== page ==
Passed earlier in the session and signed by Governor Walz, the CROWN Act amended the Minnesota Human Rights Act to confirm protection against discrimination based on race-based natural hair texture and styles such as braids, locs, and twists. CROWN stands for “Create a Respectful and Open World for Natural Hair”, and Minnesota joined a growing list of states that has passed the Act.
Safe and Sick Leave
Minnesota’s new earned safe and sick time (ESST) law takes effect on January 1, 2024. On that date, at a minimum, all employers must provide one hour of paid leave for every thirty (30) hours of work, up to forty-eight (48) hours per year. In addition, employees must be allowed to accrue and carry over year-to-year eighty (80) hours, unless the employer front-loads eighty (80) hours at the beginning of the year or pays out ESST at the end of the year.
If an employer has an existing policy in place, it may comply, as long as it meets the minimum requirements of the ESST law. Employers should begin to prepare for implementation of this requirement and determine how existing policies will be updated or modified to accommodate for the ESST law. Note that the new law does not supplant local ordinances that provide additional benefits to employees.
The new state paid Family and Medical Leave Act (PFMLA) law guarantees employees the right to take paid family and medical leave when they cannot work due to serious health or caregiving needs. Workers will be able to utilize the benefit and begin taking leave on January 1, 2026, the same date that workers and employers will begin to contribute to the program.
Unlike the federal FMLA, almost every employer in the state will be impacted by the new measures under PFLMA – the law covers employers regardless of size and includes both full and part-time workers. There are limited carve outs for seasonal workers and self-employed individuals. Note that to qualify, employees have to earn at least 5.3% of the state average annual wage in the twelve-month period prior to the leave request. That amounts to approximately $3,500.00 over the prior year and can be met in a number of ways.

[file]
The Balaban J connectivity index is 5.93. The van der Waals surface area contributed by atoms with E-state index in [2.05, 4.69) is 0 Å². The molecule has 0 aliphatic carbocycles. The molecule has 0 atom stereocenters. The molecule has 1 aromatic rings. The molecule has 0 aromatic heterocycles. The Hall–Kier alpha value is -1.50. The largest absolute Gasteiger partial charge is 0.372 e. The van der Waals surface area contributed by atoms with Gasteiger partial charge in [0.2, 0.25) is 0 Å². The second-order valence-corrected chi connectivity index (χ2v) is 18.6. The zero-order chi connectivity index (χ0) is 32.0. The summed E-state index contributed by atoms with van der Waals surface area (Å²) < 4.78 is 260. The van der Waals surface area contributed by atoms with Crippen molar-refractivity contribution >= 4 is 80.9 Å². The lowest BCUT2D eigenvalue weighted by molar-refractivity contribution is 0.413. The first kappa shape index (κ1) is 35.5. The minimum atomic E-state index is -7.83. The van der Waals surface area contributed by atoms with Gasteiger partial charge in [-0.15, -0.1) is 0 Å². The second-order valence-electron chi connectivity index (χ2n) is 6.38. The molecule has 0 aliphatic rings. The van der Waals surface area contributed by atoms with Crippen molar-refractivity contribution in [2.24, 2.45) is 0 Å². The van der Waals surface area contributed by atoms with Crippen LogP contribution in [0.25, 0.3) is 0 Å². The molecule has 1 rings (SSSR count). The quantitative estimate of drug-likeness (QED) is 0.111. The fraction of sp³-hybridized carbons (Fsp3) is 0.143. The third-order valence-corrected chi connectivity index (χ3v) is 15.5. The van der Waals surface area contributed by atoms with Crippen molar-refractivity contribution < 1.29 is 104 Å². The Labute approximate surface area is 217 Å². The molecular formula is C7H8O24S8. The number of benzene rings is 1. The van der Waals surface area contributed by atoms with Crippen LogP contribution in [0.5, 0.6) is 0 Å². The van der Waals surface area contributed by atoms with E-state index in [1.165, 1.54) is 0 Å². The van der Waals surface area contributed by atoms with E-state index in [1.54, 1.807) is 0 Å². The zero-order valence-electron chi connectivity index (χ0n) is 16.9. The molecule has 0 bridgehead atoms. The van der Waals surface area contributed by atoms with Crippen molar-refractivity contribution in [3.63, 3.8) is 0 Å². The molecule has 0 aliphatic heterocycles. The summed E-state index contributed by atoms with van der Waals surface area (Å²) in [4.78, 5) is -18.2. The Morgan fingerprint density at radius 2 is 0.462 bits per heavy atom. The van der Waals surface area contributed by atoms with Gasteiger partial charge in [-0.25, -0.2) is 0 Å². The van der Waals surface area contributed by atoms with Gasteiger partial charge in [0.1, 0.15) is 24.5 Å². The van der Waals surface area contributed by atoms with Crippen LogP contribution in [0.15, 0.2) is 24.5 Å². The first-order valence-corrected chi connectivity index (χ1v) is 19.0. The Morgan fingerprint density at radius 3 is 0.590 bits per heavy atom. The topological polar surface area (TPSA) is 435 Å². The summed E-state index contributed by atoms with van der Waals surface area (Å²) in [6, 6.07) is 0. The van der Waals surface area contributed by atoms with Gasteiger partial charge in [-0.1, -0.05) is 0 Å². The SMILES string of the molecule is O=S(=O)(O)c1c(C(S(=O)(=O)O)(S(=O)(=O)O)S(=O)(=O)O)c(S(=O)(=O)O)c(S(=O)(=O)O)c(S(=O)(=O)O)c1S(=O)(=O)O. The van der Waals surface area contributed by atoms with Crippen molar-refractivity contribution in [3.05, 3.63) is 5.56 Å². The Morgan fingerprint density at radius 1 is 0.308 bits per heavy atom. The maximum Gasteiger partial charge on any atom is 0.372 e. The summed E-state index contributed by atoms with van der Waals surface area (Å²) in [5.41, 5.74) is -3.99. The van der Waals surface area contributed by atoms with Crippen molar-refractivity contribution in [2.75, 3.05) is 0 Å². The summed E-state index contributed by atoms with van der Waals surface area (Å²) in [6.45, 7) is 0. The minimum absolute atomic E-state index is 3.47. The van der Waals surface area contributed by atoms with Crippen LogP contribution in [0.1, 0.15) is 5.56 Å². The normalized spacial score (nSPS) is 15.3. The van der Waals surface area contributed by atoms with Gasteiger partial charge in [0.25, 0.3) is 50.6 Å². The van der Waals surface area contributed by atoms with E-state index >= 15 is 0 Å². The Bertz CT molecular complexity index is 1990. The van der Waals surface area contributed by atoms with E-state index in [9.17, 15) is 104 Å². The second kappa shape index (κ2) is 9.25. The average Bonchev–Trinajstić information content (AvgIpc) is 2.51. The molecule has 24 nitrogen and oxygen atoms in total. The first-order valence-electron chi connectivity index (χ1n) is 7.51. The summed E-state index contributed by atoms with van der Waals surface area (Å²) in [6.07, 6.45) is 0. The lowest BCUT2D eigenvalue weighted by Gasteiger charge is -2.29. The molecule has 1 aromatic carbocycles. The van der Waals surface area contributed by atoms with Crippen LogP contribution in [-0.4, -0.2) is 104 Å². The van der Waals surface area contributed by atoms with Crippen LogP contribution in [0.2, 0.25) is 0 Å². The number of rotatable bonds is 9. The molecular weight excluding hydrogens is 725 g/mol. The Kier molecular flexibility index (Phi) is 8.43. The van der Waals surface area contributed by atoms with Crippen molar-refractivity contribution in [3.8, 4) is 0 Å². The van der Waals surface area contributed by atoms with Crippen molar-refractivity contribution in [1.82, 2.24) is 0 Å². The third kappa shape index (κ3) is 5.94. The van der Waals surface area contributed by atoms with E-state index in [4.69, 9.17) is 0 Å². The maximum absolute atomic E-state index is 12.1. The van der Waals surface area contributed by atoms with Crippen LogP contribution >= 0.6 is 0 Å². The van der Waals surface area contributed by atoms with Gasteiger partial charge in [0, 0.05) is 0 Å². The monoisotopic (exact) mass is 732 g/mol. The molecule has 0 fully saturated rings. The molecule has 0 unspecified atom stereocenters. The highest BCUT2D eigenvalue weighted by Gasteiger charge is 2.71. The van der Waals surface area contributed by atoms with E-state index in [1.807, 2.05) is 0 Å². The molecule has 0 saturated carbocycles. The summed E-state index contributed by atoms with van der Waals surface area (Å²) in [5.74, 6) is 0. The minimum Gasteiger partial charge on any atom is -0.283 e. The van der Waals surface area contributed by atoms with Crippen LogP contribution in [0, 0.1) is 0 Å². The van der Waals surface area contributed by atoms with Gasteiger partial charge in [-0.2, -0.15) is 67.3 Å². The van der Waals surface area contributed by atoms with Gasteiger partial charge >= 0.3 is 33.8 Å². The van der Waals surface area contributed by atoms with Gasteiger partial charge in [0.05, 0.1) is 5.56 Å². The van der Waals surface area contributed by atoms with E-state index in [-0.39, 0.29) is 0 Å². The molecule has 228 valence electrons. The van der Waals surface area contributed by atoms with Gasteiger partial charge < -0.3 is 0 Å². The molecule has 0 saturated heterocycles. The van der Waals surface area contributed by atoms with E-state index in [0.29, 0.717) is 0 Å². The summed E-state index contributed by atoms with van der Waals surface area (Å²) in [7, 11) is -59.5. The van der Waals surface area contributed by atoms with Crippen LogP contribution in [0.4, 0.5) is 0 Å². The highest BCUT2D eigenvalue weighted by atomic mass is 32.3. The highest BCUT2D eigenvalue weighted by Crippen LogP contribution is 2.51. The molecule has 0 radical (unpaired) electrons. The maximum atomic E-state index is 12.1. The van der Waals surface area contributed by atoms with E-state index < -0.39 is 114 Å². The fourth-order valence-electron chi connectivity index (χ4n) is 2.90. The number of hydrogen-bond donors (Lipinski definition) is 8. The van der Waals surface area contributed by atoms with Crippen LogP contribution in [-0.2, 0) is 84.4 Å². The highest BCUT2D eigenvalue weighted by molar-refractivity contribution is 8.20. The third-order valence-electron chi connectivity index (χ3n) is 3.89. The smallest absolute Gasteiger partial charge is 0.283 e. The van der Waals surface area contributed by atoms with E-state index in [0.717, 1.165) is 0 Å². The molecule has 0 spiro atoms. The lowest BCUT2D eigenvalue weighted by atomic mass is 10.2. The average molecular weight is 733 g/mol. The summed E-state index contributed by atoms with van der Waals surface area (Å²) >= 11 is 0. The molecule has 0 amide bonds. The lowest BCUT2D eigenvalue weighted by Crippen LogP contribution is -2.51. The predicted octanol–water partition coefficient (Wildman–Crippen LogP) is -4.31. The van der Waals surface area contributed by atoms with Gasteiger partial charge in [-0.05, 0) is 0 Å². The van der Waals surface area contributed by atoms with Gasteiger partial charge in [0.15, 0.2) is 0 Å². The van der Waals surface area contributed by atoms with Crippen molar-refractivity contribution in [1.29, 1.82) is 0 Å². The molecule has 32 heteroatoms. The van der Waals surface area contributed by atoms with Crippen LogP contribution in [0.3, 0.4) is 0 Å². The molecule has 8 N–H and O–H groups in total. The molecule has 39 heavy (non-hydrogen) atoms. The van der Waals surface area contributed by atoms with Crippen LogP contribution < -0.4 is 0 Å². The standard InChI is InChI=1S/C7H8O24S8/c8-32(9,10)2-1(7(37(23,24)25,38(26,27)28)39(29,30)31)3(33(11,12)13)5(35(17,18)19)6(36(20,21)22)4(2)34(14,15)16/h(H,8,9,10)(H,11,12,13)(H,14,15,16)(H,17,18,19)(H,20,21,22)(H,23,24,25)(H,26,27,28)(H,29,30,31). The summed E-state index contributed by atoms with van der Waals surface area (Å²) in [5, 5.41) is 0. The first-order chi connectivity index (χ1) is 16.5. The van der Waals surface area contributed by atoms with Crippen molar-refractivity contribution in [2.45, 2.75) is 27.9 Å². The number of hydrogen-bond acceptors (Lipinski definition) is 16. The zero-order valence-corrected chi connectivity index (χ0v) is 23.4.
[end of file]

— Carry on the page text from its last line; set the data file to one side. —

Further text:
The leave applies to:
- Medical Leave – to address a worker’s own serious health condition, including pregnancy
- Parental Leave – to provide workers the time to bond with a new child
- Caregiving Leave – to allow workers to care for a loved one with a serious health condition
- Safety Leave – for certain needs when workers or their loved ones experience sexual or domestic violence
- Deployment-related leave – to deal with the impact of a loved one’s military deployment
Paid leave is broken into two categories – 1) medical leave (including for pregnancy or recovery from childbirth) and 2) all other leave. Workers may take up to 12 weeks per benefit year in each of the two categories, but workers who need leave from both categories will be capped at 20 weeks in a benefit year.
Jobs will be protected if a worker takes leave, as long as the individual was hired at least 90 days prior to the leave. The payment of benefits will be progressive, meaning lower income individuals will receive a higher percentage of their own income.
As with other state paid leave plans, Minnesota’s new law creates an insurance system. Workers will apply to the state, and benefits will be paid out of the insurance fund. Employers are not responsible for paying the employees while on leave.
Passed as part of the judiciary bill, Minnesota becomes the twenty-ninth state to ban questions regarding an employee or prospective employee’s salary history.
An employee may voluntarily provide this information to an employer if intended to be a part of a salary negotiation. However, once volunteered, an employer is limited to acting on that information by increasing a salary or wage offer.
These laws will change the landscape for employers of all sizes in the state, and every employer will need to spend the time to understand the requirements and update handbooks and policies to comply with the new law.
Julie Padilla is an attorney with Fryberger, Buchanan, Smith, and Frederick, P.A. specializing in environment and energy, real estate and land use, business and corporate law, labor and employment, economic development, nonprofit and tax-exempt entities, and governmental relations and legislation.